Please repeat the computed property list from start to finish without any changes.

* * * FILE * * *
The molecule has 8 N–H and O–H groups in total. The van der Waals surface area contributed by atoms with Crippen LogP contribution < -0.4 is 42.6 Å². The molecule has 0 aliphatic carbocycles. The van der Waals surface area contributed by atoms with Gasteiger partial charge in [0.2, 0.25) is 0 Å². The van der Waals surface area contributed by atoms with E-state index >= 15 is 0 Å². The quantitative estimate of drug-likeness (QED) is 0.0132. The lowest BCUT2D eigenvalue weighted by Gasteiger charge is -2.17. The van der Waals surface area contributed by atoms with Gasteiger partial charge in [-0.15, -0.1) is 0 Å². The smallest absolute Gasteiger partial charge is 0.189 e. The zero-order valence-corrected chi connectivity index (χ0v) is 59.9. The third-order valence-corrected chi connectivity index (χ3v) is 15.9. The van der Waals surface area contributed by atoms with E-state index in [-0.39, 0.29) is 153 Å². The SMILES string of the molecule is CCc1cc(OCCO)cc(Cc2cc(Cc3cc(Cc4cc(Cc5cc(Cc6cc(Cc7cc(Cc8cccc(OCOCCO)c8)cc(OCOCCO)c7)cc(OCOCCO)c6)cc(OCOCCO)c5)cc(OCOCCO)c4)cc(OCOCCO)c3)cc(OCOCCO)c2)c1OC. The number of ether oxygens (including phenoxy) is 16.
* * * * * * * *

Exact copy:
The molecule has 8 N–H and O–H groups in total. The van der Waals surface area contributed by atoms with Crippen LogP contribution < -0.4 is 42.6 Å². The molecule has 0 aliphatic carbocycles. The van der Waals surface area contributed by atoms with Gasteiger partial charge in [0.2, 0.25) is 0 Å². The van der Waals surface area contributed by atoms with E-state index >= 15 is 0 Å². The quantitative estimate of drug-likeness (QED) is 0.0132. The lowest BCUT2D eigenvalue weighted by Gasteiger charge is -2.17. The van der Waals surface area contributed by atoms with Gasteiger partial charge in [-0.15, -0.1) is 0 Å². The smallest absolute Gasteiger partial charge is 0.189 e. The zero-order valence-corrected chi connectivity index (χ0v) is 59.9. The third-order valence-corrected chi connectivity index (χ3v) is 15.9. The van der Waals surface area contributed by atoms with E-state index in [-0.39, 0.29) is 153 Å². The SMILES string of the molecule is CCc1cc(OCCO)cc(Cc2cc(Cc3cc(Cc4cc(Cc5cc(Cc6cc(Cc7cc(Cc8cccc(OCOCCO)c8)cc(OCOCCO)c7)cc(OCOCCO)c6)cc(OCOCCO)c5)cc(OCOCCO)c4)cc(OCOCCO)c3)cc(OCOCCO)c2)c1OC. The number of ether oxygens (including phenoxy) is 16.